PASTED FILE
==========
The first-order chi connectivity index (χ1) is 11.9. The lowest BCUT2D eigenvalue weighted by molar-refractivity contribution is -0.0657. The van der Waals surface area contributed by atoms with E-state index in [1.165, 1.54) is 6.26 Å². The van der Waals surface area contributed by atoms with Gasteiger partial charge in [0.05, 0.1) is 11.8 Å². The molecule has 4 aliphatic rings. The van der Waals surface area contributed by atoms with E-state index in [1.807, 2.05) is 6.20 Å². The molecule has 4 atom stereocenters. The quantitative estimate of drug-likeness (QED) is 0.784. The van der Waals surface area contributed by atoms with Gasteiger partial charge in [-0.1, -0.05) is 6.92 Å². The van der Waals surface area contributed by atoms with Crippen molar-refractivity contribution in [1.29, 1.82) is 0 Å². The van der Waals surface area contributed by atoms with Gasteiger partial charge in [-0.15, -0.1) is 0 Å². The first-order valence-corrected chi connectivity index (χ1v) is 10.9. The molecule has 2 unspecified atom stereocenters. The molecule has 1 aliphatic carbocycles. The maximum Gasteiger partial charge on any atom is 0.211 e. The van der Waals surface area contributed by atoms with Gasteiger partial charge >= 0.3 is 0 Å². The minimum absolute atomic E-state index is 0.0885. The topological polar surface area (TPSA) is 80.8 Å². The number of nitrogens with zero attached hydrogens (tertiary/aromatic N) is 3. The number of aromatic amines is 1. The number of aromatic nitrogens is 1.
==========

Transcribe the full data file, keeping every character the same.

The first-order chi connectivity index (χ1) is 11.9. The lowest BCUT2D eigenvalue weighted by molar-refractivity contribution is -0.0657. The van der Waals surface area contributed by atoms with E-state index in [1.165, 1.54) is 6.26 Å². The van der Waals surface area contributed by atoms with Gasteiger partial charge in [0.05, 0.1) is 11.8 Å². The molecule has 4 aliphatic rings. The van der Waals surface area contributed by atoms with E-state index in [1.807, 2.05) is 6.20 Å². The molecule has 4 atom stereocenters. The quantitative estimate of drug-likeness (QED) is 0.784. The van der Waals surface area contributed by atoms with Gasteiger partial charge in [-0.1, -0.05) is 6.92 Å². The van der Waals surface area contributed by atoms with Crippen molar-refractivity contribution in [1.29, 1.82) is 0 Å². The van der Waals surface area contributed by atoms with Gasteiger partial charge in [-0.15, -0.1) is 0 Å². The first-order valence-corrected chi connectivity index (χ1v) is 10.9. The molecule has 2 unspecified atom stereocenters. The molecule has 1 aliphatic carbocycles. The maximum Gasteiger partial charge on any atom is 0.211 e. The van der Waals surface area contributed by atoms with Gasteiger partial charge >= 0.3 is 0 Å². The minimum absolute atomic E-state index is 0.0885. The topological polar surface area (TPSA) is 80.8 Å². The number of nitrogens with zero attached hydrogens (tertiary/aromatic N) is 3. The number of aromatic amines is 1. The number of aromatic nitrogens is 1.